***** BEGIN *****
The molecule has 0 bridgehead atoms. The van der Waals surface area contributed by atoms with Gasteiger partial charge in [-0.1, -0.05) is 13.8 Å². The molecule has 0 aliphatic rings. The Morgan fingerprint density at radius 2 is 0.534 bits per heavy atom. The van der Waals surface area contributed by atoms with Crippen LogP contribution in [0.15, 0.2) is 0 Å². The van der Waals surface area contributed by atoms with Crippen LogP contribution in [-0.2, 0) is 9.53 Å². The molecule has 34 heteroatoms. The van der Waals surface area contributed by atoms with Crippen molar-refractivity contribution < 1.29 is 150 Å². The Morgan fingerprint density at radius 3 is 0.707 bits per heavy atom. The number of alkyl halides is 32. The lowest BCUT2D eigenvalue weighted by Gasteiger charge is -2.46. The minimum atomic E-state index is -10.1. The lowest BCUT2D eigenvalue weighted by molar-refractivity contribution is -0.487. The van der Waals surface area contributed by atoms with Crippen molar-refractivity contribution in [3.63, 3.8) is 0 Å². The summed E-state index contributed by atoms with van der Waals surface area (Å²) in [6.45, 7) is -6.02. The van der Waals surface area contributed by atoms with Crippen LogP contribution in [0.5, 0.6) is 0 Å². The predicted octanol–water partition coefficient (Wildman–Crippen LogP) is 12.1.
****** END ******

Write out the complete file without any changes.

The molecule has 0 bridgehead atoms. The van der Waals surface area contributed by atoms with Gasteiger partial charge in [-0.1, -0.05) is 13.8 Å². The molecule has 0 aliphatic rings. The Morgan fingerprint density at radius 2 is 0.534 bits per heavy atom. The van der Waals surface area contributed by atoms with Crippen LogP contribution in [0.15, 0.2) is 0 Å². The van der Waals surface area contributed by atoms with Crippen LogP contribution in [-0.2, 0) is 9.53 Å². The molecule has 34 heteroatoms. The van der Waals surface area contributed by atoms with Crippen molar-refractivity contribution < 1.29 is 150 Å². The Morgan fingerprint density at radius 3 is 0.707 bits per heavy atom. The number of alkyl halides is 32. The lowest BCUT2D eigenvalue weighted by Gasteiger charge is -2.46. The minimum atomic E-state index is -10.1. The lowest BCUT2D eigenvalue weighted by molar-refractivity contribution is -0.487. The van der Waals surface area contributed by atoms with Crippen molar-refractivity contribution in [3.63, 3.8) is 0 Å². The summed E-state index contributed by atoms with van der Waals surface area (Å²) in [6.45, 7) is -6.02. The van der Waals surface area contributed by atoms with Crippen LogP contribution in [0.5, 0.6) is 0 Å². The predicted octanol–water partition coefficient (Wildman–Crippen LogP) is 12.1.